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Woodland

Boxy, honky nasal sound.

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56 minutes ago, Marijan Radaljac said:

Normaly, any actions which would increase the string angle would increase the puling-up force at the effort (nut) point. If you drive it far enough it will break the joint or deform the structure behind the joint (load) point, that is, plates/ribs construction. 

I think this is a key point.    If the rib assembly was perfectly rigid., there would be zero compression in the top plate with any given overstand/nut positions.   But because, it is not rigid, the force from the neck root on the top block can be transmitted to the top plate.

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Ok here's my drawing.

overstand.thumb.jpg.f944a2b8f9701e3d9b476af18a91a532.jpg

In A we have a "standard" set-up with a regular overstand - the triangle represents the neck and the block represents the body of the violin (just in case that's not obvious)

In B we have a vastly raised overstand and nut position, just so we can see what's happening. The first thing we see is that the bridge has got higher AND the string angle has increased. 

The question for me is whether the B scenario actually pulls the saddle and the nut together more than in A. And if so why ...

 

 

 

 

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1 minute ago, martin swan said:

Ok here's my drawing.

overstand.thumb.jpg.f944a2b8f9701e3d9b476af18a91a532.jpg

In A we have a "standard" set-up with a regular overstand - the triangle represents the neck and the block represents the body of the violin (just in case that's not obvious)

In B we have a vastly raised overstand and nut position, just so we can see what's happening. The first thing we see is that the bridge has got higher AND the string angle has increased.

As for the vertical line that represents the join between the neck and the body, that line doesn't bend if the glue joint is good. 

The question for me is whether the B scenario actually pulls the saddle and the nut together more than in A. And if so why ...

 

 

 

The answer is yes. 

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4 minutes ago, martin swan said:

And why? Isn't it just string angle?

 

It is a lever.  The string tension is the “effort”: the top is the “load” and the button joint is the “fulcrum”.

8B61CE88-F219-4447-97D8-523390273B1F.gif

The fartheraway the “effort” is from the “load” the greater the mechanical advantage.

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Martin, I think you are correct that the higher overstand itself is not increasing the compression on the top....since the "overstand, being simply neck root in contact with air.  itself can't push on anything at all.   Thinking more about it,  I think it is the position of the nut in relation to the  top block that is key.   Lower nut positions focus the force of string pull lower down on the top block (where the back plate may help counter it) whereas higher nut positions focus more of the force on the top of the block, trying to tip it over (and compress the top.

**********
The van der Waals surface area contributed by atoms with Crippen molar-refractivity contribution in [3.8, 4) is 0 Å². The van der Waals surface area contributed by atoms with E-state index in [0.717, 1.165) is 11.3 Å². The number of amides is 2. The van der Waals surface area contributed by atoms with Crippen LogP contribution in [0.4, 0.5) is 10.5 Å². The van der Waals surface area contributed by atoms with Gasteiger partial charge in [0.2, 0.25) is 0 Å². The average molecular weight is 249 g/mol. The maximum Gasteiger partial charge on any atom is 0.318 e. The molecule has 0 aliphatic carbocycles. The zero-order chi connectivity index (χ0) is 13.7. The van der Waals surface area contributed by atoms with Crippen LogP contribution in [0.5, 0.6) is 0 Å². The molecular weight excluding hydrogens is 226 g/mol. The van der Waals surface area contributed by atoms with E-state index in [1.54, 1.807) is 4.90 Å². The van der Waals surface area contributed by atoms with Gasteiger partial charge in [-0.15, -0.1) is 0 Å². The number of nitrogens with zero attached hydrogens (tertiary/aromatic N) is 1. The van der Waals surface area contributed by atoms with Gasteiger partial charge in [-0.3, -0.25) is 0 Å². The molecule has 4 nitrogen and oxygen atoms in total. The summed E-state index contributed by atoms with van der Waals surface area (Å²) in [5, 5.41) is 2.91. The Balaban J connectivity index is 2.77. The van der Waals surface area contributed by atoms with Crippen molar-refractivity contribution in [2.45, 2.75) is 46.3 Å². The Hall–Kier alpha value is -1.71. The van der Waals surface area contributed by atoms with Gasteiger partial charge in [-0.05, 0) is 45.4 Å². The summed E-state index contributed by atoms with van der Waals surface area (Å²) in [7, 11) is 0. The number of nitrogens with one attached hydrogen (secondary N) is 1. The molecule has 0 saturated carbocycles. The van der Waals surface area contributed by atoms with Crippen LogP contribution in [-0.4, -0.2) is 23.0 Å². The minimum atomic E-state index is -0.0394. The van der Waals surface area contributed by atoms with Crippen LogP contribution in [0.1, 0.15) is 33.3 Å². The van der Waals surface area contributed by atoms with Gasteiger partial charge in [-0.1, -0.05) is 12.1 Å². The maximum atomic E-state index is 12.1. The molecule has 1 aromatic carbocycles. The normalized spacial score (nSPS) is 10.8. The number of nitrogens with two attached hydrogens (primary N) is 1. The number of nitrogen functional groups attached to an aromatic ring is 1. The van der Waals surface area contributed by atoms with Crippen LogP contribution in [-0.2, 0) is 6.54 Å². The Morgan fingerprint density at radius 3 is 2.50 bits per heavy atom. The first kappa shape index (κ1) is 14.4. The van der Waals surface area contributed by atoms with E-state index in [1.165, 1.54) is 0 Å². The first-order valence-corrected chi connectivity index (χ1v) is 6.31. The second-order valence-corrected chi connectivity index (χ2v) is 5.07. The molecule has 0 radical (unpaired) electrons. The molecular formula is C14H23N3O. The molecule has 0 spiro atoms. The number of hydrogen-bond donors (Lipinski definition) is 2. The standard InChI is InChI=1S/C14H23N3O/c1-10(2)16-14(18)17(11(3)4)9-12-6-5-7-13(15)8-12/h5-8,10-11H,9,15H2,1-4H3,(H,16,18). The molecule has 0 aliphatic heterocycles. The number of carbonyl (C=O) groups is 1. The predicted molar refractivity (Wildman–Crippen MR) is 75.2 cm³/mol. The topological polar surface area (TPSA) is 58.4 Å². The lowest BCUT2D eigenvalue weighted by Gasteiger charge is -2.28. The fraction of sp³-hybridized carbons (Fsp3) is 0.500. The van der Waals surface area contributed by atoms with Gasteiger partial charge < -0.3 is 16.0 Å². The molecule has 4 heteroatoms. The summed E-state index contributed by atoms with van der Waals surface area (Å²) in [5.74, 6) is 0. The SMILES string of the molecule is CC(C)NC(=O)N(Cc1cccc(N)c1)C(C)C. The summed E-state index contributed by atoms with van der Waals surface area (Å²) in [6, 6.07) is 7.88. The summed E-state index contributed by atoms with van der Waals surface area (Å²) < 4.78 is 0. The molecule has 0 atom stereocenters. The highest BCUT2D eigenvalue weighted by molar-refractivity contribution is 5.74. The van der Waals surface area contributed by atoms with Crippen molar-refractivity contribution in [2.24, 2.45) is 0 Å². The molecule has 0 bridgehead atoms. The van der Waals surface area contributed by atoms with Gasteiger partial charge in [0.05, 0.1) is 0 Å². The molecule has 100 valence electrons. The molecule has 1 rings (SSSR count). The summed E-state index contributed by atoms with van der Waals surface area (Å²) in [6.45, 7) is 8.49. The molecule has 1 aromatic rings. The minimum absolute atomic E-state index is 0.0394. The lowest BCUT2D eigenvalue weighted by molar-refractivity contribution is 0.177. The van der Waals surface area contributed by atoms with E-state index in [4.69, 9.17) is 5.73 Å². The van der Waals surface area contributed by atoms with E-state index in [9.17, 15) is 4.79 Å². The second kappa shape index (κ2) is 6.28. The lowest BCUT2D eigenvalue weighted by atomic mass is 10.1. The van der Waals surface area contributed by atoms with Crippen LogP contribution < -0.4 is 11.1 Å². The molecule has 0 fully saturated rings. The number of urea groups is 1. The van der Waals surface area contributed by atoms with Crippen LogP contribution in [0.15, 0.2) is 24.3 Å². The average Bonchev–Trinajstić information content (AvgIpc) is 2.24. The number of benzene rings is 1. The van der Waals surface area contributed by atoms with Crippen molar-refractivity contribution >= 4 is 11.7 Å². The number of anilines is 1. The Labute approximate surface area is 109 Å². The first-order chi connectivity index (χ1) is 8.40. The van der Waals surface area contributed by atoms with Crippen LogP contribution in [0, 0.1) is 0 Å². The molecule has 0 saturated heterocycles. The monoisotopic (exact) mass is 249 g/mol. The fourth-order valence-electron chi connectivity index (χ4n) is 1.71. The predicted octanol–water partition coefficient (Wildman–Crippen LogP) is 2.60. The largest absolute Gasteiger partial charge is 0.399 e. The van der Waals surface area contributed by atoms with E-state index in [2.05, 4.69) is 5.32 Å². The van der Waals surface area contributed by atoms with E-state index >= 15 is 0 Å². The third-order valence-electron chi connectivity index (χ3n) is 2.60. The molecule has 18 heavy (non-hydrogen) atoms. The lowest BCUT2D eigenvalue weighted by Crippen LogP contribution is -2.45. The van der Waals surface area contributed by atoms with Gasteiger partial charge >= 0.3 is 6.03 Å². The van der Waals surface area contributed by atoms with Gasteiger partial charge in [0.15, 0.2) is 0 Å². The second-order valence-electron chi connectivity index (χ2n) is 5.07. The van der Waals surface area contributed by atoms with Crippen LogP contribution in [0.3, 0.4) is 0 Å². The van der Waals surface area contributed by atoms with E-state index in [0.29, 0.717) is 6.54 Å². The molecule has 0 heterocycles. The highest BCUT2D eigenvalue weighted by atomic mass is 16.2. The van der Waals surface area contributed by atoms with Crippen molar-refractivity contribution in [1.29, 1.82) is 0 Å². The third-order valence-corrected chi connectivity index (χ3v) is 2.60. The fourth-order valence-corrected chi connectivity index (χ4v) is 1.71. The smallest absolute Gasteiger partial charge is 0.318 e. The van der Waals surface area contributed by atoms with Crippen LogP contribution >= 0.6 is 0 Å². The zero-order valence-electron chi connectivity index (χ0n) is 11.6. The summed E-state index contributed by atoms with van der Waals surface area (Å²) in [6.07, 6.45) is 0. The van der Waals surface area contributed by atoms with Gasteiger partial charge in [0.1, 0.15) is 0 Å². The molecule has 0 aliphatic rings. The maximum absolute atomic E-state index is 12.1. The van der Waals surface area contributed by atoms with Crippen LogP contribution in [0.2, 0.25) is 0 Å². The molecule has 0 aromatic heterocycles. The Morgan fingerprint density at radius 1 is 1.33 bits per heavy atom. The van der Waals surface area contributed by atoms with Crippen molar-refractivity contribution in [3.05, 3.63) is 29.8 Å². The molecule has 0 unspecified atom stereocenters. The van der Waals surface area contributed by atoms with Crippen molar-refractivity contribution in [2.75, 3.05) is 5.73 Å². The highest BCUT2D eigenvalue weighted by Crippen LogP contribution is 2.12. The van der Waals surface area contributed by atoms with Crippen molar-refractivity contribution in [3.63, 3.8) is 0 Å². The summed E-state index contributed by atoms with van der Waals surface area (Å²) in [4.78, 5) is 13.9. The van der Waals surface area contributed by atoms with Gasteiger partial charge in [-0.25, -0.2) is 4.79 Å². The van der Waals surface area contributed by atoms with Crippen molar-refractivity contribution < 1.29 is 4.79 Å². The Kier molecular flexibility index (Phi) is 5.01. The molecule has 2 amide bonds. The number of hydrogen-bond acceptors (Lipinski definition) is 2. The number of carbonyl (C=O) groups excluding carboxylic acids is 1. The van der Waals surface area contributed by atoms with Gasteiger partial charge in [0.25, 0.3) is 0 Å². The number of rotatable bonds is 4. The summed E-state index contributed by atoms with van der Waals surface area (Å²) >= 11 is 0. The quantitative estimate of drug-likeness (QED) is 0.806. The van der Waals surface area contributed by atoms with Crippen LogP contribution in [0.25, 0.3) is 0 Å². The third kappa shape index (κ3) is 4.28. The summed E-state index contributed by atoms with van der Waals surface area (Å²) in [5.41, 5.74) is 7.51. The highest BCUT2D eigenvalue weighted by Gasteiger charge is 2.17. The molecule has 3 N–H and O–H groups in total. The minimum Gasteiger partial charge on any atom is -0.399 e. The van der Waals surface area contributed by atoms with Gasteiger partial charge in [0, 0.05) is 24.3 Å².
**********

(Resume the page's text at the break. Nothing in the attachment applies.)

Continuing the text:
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9 minutes ago, Brad H said:

Martin, I think you are correct that the higher overstand itself is not increasing the compression on the top....since the "overstand, being simply neck root in contact with air.  itself can't push on anything at all.   Thinking more about it,  I think it is the position of the nut in relation to the  top block that is key.   Lower nut positions focus the force of string pull lower down on the top block (where the back plate may help counter it) whereas higher nut positions focus more of the force on the top of the block, trying to tip it over (and compress the top.

Yes, the two are tied and the nut is part of their lever..  You cannot increase the overstand, keep the projection and all the other measurements to spec, and not have the nut higher.  The “lever” starts where the strings start  (once again I believe it is where the strings originate and not the nut, perhaps one of our engineer members can correct me it I am mistaken).  For instance, if you replace the neck with a big s curve and the strings start from the same place at the end of that s curve, the “effort” would be the same.

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18 minutes ago, martin swan said:

The question for me is whether the B scenario actually pulls the saddle and the nut together more than in A. And if so why ...

15 minutes ago, Jerry Pasewicz said:

The answer is yes. 

The answer is no... if you're talking about the force on a direct line between the nut and saddle.